Legal Kart is a practise management platform for lawyers. It also works as a legal help marketplace where users can buy legal advice and talk to legal experts. They even offer free answers to frequently asked questions, and you can easily file your own questions.
Their online platform is also available as a mobile application, so lawyers can solve cases outside offices, and the legal consumers can even have easy access to justice while they are on the go. It simply simplifies legal communication and seeks to enhance client satisfaction by replacing emails and phone calls.
Last year, the law firm Cyril Amarchand Mangaldas launched a legal tech incubator with 3 Indian legal tech companies in their programme. Their goal is to “augment the spirit of entrepreneurship and innovation, identify domestic talent and support upcoming technologies in the business and practice of law.” As mentioned in Artificial Lawyer, they also want to mentor startups and guide them to commercial success, nurture talent and enable co-sharing workspace.
The duration of the first incubator was six months, and by its conclusions, a managing partner said that it “set the benchmark on development of India centric legal tech solutions” according to Global Legal Post.
Algolegal is a tech-driven law firm that focuses on the booming VC and startup scene in India. They have an innovative approach to law and also plan to expend with other services such as consulting, mentoring and accounting. They offer a broad tech stack with automation tools, intelligent document management and virtual data rooms.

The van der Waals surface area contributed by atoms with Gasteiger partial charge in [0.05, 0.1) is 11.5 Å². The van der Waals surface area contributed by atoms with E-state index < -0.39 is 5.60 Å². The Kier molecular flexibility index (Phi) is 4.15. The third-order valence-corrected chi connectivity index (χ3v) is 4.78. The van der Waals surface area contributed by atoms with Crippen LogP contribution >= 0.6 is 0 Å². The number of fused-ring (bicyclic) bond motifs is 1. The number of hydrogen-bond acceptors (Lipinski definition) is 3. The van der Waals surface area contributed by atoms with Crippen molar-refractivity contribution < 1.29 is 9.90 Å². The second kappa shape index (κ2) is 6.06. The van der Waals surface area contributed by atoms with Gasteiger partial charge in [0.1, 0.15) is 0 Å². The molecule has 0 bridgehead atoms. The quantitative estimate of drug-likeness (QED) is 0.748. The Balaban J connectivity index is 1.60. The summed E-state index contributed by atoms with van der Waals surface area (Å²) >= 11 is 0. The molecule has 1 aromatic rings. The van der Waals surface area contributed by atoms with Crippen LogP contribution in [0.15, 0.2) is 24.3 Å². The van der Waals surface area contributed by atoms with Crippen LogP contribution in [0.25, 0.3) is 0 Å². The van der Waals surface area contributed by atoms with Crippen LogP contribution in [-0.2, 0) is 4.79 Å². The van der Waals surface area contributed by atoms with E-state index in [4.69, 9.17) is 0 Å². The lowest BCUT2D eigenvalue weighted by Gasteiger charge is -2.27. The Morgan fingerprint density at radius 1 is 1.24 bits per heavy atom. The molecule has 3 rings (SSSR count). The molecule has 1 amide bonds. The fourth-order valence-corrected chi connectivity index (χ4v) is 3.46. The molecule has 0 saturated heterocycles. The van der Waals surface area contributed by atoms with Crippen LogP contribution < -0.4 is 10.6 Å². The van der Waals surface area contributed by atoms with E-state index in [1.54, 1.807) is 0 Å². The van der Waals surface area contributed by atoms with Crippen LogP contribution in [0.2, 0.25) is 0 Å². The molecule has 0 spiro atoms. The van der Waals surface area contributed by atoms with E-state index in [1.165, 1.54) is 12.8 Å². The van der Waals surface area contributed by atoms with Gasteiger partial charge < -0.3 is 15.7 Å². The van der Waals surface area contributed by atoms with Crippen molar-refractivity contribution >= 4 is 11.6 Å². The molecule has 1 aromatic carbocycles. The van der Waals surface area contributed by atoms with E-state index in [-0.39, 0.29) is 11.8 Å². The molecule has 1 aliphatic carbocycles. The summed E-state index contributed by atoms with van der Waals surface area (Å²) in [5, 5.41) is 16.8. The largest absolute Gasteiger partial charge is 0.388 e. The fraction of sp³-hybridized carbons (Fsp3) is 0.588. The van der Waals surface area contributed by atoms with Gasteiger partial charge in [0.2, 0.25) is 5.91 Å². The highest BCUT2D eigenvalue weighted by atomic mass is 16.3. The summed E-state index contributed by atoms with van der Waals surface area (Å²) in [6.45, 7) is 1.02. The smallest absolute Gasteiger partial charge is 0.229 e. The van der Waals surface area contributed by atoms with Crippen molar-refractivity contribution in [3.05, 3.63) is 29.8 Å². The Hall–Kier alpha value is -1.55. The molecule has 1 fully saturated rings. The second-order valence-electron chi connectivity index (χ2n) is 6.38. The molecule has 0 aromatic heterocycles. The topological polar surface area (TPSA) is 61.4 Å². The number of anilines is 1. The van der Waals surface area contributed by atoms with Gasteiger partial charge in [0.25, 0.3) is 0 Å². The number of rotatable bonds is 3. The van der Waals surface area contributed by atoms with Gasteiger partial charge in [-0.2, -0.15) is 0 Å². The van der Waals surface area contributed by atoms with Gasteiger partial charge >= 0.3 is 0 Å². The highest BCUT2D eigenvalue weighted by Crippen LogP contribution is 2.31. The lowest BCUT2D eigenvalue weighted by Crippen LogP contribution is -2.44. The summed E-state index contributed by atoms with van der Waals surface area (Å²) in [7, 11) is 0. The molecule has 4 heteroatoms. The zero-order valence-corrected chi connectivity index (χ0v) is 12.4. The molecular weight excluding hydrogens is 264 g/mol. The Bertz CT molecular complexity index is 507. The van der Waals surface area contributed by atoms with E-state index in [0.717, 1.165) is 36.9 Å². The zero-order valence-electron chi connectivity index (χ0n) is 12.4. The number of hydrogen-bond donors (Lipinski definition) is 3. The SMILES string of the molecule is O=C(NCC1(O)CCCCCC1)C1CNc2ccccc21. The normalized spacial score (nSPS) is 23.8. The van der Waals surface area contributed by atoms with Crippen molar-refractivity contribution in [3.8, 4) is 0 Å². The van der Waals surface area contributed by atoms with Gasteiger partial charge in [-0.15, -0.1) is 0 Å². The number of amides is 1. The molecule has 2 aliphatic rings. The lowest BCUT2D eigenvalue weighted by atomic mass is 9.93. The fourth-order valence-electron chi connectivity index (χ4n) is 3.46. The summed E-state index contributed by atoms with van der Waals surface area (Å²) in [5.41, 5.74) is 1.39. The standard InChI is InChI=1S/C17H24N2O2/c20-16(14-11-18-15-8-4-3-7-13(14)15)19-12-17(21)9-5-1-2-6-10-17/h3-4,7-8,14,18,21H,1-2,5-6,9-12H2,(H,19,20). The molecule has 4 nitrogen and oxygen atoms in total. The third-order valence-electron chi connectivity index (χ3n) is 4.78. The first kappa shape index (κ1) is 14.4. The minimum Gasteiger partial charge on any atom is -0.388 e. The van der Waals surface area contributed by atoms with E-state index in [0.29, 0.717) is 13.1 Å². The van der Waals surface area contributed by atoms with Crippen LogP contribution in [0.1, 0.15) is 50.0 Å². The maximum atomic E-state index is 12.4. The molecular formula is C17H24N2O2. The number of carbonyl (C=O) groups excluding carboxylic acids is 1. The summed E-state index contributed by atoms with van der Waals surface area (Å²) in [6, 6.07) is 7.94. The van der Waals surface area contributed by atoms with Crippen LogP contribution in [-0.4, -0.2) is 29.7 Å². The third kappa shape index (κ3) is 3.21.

Legalmind was part of Cyril Amarchand Mangaldas incubator. They have launched AI-powered litigation, research and file management system for lawyers. According to the company, lawyers using their system can make more data-driven decisions with their AI-powered search and thereby build case winning strategies.
The systems can be used for legal research and judgement analysis, and it has a brief analyser that transforms multipage documents into summaries which enables lawyers to analyse briefs faster.
Leegality was also a part of the Prarambh incubator. They facilitate an eSignature platform where you can use the Indian identity number to sign contracts and make digital stamps. This straightforward solution helps Indian business getting rid of paper waste and streamline their digital workflow. They even enable some simply document automation and offer plenty of API options to increase the interoperability.
SpotDraft is an AI-driven platform where you can “create, manage and analyse your contracts”. This contract management software enables users to upload contracts, make template libraries, set reminders and integrate with other cloud-based tech tools.
They also offer SpotIQ, which is an AI-driven contract review platform that “automates contract automation“.
Indian Legal Tech
If you want to stay updated in Indian legal tech, there is an Indian independent blog called (you guessed it!) Indian Legal Tech. It covers India’s evolving legal tech sector with blog posts, interviews with founders of Indian legal tech companies, articles about the Indian legal industry and more analytical reports.